Hip-Hop Heroes: Humble Beginnings

My name is Alex Castillo. In future weeks, I’ll be reviewing some of my favorite classic hip hop tunes. This week, I’ll be introducing my love for hip hop and how it all started back in my hometown: New York City.

Sitting on lawn chairs by a fire hydrant. Neighborhood kids dancing away the problems they don’t know they have yet. And a boom box. Blasting sounds and lyrics that seem to narrate your life.

“Intake light tokes, tote iron/Was told in shootouts, stay low and keep firin’.”

The words grab you and don’t let you go. They play with your mind, flirt with your soul.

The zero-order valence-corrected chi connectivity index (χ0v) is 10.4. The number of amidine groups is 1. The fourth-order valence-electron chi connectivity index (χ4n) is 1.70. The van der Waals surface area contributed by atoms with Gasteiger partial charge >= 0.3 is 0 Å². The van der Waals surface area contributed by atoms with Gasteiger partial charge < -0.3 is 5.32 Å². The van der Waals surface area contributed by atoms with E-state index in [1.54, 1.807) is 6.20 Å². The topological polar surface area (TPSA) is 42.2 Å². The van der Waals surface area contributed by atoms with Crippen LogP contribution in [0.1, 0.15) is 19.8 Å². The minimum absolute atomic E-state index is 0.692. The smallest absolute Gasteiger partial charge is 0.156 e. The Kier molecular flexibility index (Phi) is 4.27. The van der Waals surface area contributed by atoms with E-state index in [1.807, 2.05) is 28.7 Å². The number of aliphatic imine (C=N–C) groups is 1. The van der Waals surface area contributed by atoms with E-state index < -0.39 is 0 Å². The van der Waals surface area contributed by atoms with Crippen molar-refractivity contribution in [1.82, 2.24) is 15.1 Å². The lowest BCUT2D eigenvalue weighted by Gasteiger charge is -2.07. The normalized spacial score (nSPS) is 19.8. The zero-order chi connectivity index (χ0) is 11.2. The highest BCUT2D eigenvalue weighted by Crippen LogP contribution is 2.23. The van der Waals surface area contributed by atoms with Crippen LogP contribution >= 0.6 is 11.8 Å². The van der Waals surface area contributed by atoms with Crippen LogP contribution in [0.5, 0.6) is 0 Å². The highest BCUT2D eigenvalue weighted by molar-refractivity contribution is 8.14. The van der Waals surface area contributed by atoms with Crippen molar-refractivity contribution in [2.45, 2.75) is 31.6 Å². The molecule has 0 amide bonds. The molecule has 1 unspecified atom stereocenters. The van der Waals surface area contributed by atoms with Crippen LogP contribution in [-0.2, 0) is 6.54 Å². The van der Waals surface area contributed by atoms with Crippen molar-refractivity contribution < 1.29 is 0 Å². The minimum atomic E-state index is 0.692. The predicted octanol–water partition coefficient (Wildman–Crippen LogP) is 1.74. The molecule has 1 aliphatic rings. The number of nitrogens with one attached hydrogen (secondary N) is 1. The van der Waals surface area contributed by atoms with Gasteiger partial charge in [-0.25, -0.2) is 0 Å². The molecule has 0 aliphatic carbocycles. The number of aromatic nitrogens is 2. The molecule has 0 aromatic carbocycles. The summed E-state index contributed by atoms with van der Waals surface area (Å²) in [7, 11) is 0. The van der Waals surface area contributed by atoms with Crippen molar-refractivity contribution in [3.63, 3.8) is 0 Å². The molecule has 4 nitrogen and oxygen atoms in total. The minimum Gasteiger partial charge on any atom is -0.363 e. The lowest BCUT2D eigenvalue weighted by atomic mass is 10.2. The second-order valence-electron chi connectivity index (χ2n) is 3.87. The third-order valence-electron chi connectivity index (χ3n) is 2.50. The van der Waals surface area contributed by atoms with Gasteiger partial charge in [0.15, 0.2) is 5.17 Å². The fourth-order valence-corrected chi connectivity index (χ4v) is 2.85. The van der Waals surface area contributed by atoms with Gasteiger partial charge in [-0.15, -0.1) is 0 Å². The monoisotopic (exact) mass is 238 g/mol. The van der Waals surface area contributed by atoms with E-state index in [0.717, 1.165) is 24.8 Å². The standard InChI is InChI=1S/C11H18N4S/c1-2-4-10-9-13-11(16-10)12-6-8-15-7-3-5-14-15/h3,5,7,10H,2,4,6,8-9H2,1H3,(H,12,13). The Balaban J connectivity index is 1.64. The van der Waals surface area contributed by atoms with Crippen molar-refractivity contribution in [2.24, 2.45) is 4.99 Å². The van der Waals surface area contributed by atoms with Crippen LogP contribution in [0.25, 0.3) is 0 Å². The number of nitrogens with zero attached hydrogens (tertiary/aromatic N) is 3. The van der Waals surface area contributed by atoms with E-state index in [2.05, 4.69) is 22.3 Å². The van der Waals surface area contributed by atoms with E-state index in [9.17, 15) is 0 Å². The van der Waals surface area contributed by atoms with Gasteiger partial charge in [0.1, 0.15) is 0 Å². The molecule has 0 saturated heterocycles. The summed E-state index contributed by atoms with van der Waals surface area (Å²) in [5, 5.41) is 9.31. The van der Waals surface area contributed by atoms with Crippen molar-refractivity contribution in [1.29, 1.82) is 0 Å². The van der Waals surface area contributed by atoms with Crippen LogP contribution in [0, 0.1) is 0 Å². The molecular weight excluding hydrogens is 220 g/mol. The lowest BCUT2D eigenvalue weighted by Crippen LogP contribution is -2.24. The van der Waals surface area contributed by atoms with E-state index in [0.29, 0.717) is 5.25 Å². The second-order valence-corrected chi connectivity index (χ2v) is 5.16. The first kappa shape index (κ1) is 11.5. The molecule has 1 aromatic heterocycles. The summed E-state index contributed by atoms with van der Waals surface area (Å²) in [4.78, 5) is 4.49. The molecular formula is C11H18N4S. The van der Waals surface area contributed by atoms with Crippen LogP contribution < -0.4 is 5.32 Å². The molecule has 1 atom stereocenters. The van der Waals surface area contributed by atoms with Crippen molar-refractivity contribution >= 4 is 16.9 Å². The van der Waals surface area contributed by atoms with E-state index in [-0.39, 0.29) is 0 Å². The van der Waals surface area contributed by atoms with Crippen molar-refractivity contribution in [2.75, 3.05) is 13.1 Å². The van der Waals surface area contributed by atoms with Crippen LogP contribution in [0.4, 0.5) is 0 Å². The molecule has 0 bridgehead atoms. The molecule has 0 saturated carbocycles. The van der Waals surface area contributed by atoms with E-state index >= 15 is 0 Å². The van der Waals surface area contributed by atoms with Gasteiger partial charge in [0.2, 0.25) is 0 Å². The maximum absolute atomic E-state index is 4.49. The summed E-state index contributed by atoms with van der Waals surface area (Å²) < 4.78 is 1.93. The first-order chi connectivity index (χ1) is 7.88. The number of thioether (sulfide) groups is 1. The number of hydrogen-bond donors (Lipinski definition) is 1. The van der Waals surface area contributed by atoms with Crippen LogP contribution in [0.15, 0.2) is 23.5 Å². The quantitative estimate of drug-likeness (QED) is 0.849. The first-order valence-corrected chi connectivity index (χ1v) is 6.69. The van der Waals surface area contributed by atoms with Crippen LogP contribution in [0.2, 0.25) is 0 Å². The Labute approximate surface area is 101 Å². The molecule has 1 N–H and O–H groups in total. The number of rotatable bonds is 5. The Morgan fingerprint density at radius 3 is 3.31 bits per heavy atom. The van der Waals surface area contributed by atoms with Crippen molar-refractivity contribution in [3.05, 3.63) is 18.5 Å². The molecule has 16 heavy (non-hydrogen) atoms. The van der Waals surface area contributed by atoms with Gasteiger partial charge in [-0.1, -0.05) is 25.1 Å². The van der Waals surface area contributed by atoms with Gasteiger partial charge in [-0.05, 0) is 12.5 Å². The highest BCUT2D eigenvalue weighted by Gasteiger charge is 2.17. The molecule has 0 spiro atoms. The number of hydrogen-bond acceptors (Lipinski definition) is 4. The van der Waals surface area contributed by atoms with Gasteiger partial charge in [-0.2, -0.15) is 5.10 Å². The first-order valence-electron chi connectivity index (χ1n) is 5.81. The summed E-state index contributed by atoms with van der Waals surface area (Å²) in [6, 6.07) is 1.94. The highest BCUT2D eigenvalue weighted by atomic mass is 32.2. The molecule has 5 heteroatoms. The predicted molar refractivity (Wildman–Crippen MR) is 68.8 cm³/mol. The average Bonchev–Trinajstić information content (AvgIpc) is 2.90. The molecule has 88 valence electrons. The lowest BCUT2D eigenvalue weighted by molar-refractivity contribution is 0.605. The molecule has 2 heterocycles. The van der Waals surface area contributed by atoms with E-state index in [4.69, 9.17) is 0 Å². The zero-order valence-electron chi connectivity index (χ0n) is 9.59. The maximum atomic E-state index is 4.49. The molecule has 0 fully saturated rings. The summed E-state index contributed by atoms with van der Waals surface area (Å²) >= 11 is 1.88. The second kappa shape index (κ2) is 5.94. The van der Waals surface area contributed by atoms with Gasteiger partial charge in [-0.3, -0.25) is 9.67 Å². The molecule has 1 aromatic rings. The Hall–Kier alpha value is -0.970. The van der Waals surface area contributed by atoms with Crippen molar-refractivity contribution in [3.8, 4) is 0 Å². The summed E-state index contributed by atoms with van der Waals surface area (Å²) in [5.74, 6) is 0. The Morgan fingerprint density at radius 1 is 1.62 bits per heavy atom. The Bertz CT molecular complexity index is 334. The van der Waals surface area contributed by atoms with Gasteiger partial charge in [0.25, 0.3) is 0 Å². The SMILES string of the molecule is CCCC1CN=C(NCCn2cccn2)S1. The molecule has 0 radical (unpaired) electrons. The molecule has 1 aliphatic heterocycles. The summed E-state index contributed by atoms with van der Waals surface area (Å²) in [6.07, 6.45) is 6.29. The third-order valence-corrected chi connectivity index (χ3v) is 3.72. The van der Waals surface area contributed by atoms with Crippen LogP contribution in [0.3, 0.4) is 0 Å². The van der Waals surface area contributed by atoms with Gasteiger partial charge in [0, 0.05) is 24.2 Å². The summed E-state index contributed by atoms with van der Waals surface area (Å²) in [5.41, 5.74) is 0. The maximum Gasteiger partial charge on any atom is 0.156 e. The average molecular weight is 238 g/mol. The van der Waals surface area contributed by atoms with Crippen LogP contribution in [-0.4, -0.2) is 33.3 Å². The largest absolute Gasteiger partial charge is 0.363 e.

Sitting in front of stoops on hot New York City summer days, the boom bap entered my brain and left in a haze. That feeling made me fall in love with hip hop. This form of music narrated the lives of the people around me and, sometimes, my own.

“I’m taking one for the team, like Martin Luther King, taking one for a dream.”

While the climate of my neighborhood was unstable, hip hop was a refuge.

Hearing an MC rapping over chopped-up sounds from “white people music” felt the same as when Picasso saw his first Cezanne.

It made sense.

“Bear witness as I exercise my exorcism/

The evil that lurks within the sin, the terrorism.” It was raw and uncensored, just like the place where I lived. Hip hop was gritty, unadulterated art.